Now a question about funnel caps....

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chugwater shale
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Now a question about funnel caps....

Postby chugwater shale » Wed Jan 09, 2013 3:02 am

Hi all, and thank you for your answers about armor belt construction, by the way. At any rate, could anybody tell me the purpose behind capping a ship's funnel? It seems that the Germans modified many of their ships by adding caps to the funnel and I was wondering what specific benefit they gained from this.

As you may suspect I have neither a naval nor architecture background, but I am an industrial hygienist and do some idustrial ventilation design. Most frequently we put caps on vent stacks to keep rain out without slowing airflow and making a blower work harder, could that be the reason caps were added to S&G among other ships? Or did it have something to do with draw from the boilers and improving combustion?

Thank you

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RNfanDan
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Re: Now a question about funnel caps....

Postby RNfanDan » Wed Jan 09, 2013 11:32 am

Caps (not to be confused with "clinker screens" redirected the flow of funnel gases). Caps were not always necessary, and in some cases, not effective enough.

Have a look at the British Revenge class (or "R" class, as often described) battleships. Not all were capped throughout their service careers, and differences existed between the five ships' bridge structures. Note also, that various ships with two or more funnels would frequently have only their forward funnels capped, while their aft ones were not.

Caps were a "cheap" fix, as opposed to raising the entire funnel; caps could also be more easily "adjusted" than having to raise or lower a complete funnel, but it depended mainly upon the extent of the problem. An example of this can be found in photographs of Gneisenau, during the ship's early years (its first cap looked hideous, IMO :kaput: ). In other ships, perhaps most notably the British "County class" heavy cruisers, original heights were almost immediately raised for all three funnels, with those of the RAN higher, still. Capping would not have been as effective.

Dan
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chugwater shale
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Re: Now a question about funnel caps....

Postby chugwater shale » Wed Jan 09, 2013 5:25 pm

Ahh, thanks for that. Of course, that was one of the possibilities I was thinking about, but didn't include in my post! C'est la vie.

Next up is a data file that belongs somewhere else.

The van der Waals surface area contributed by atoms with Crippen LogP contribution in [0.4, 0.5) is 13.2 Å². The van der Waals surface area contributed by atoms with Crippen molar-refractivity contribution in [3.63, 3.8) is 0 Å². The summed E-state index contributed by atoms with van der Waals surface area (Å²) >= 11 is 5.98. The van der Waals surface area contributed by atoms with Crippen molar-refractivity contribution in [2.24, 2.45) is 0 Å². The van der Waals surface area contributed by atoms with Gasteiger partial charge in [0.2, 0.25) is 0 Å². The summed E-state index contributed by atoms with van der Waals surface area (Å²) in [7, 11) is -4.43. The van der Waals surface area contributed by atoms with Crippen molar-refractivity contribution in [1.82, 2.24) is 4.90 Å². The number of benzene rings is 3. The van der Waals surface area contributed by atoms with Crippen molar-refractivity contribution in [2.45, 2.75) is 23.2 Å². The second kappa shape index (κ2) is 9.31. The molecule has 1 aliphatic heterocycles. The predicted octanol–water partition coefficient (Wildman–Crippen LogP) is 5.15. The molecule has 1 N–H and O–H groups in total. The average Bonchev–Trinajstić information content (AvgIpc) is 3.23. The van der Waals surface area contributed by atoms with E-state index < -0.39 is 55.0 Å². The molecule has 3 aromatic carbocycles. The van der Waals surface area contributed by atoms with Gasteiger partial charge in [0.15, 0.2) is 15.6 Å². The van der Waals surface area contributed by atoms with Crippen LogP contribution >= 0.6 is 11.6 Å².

On a personal level, it has always irked me slightly than many books see fit to mention funnel caps being fitted--but never go into why--or how successful they were.

And in any event, thank you for your reply!

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RF
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Re: Now a question about funnel caps....

Postby RF » Sun May 12, 2013 4:47 pm

RNfanDan wrote:Caps were a "cheap" fix, as opposed to raising the entire funnel; caps could also be more easily "adjusted" than having to raise or lower a complete funnel,


Presumably the IJN practice of sloped funnels was for the same reason?
''Give me a Ping and one Ping only'' - Sean Connery.

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tommy303
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Re: Now a question about funnel caps....

Postby tommy303 » Sun May 12, 2013 6:12 pm

Presumably the IJN practice of sloped funnels was for the same reason?


Pretty much, in that the sloping of the entire funnel aft, as in the case of the Yamatos and a number of cruiser classes, directed (as opposed to deflected) flue gases away from bridge structures; I suspect the rather flowing designs of the funnels on these 1930s/early 40s warships also appealed to the Japanese sense of aesthetics.

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BobDonnald
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Re: Now a question about funnel caps....

Postby BobDonnald » Sat Jun 22, 2013 5:38 am

Did any of the WW1dreadnaught coal burners have capped funnels?

Bob

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RF
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Re: Now a question about funnel caps....

Postby RF » Sun Jun 23, 2013 5:58 pm

Interesting question. Of all the pictures I have seen of the High Sers Fleet, right up to 1919, none of the deadnoughts had funnel caps.
''Give me a Ping and one Ping only'' - Sean Connery.


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